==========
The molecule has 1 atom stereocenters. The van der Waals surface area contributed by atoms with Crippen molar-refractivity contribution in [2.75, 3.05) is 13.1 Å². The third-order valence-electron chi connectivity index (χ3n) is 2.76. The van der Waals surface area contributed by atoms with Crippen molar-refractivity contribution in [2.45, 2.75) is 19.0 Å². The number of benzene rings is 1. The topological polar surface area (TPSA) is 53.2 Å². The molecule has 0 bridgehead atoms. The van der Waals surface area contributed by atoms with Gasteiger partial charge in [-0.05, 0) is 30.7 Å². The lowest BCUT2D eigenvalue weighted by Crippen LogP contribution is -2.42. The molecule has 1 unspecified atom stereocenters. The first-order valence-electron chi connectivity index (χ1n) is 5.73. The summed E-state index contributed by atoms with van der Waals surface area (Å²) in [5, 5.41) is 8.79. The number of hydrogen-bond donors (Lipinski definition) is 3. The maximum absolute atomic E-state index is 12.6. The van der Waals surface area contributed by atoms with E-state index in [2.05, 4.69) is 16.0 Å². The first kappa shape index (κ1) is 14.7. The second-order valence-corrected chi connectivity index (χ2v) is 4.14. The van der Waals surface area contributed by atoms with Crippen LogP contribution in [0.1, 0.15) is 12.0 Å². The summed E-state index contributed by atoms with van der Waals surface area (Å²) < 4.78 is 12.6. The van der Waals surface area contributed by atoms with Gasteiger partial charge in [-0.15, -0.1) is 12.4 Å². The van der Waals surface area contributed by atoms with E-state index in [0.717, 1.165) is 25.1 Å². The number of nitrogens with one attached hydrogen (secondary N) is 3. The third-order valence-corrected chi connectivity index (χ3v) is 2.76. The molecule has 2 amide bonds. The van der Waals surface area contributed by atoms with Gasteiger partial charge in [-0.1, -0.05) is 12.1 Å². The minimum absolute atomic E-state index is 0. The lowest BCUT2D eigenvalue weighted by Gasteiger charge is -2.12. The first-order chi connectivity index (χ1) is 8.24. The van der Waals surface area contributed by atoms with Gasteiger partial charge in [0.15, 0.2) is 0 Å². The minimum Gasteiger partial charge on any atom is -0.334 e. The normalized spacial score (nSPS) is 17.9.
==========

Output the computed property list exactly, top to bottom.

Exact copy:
The molecule has 1 atom stereocenters. The van der Waals surface area contributed by atoms with Crippen molar-refractivity contribution in [2.75, 3.05) is 13.1 Å². The third-order valence-electron chi connectivity index (χ3n) is 2.76. The van der Waals surface area contributed by atoms with Crippen molar-refractivity contribution in [2.45, 2.75) is 19.0 Å². The number of benzene rings is 1. The topological polar surface area (TPSA) is 53.2 Å². The molecule has 0 bridgehead atoms. The van der Waals surface area contributed by atoms with Gasteiger partial charge in [-0.05, 0) is 30.7 Å². The lowest BCUT2D eigenvalue weighted by Crippen LogP contribution is -2.42. The molecule has 1 unspecified atom stereocenters. The first-order valence-electron chi connectivity index (χ1n) is 5.73. The summed E-state index contributed by atoms with van der Waals surface area (Å²) in [5, 5.41) is 8.79. The number of hydrogen-bond donors (Lipinski definition) is 3. The maximum absolute atomic E-state index is 12.6. The van der Waals surface area contributed by atoms with E-state index in [2.05, 4.69) is 16.0 Å². The first kappa shape index (κ1) is 14.7. The second-order valence-corrected chi connectivity index (χ2v) is 4.14. The van der Waals surface area contributed by atoms with Crippen LogP contribution in [0.1, 0.15) is 12.0 Å². The summed E-state index contributed by atoms with van der Waals surface area (Å²) < 4.78 is 12.6. The van der Waals surface area contributed by atoms with Gasteiger partial charge in [-0.15, -0.1) is 12.4 Å². The van der Waals surface area contributed by atoms with E-state index in [0.717, 1.165) is 25.1 Å². The number of nitrogens with one attached hydrogen (secondary N) is 3. The third-order valence-corrected chi connectivity index (χ3v) is 2.76. The molecule has 2 amide bonds. The van der Waals surface area contributed by atoms with Gasteiger partial charge in [-0.1, -0.05) is 12.1 Å². The minimum absolute atomic E-state index is 0. The lowest BCUT2D eigenvalue weighted by Gasteiger charge is -2.12. The first-order chi connectivity index (χ1) is 8.24. The van der Waals surface area contributed by atoms with Gasteiger partial charge in [0.15, 0.2) is 0 Å². The minimum Gasteiger partial charge on any atom is -0.334 e. The normalized spacial score (nSPS) is 17.9.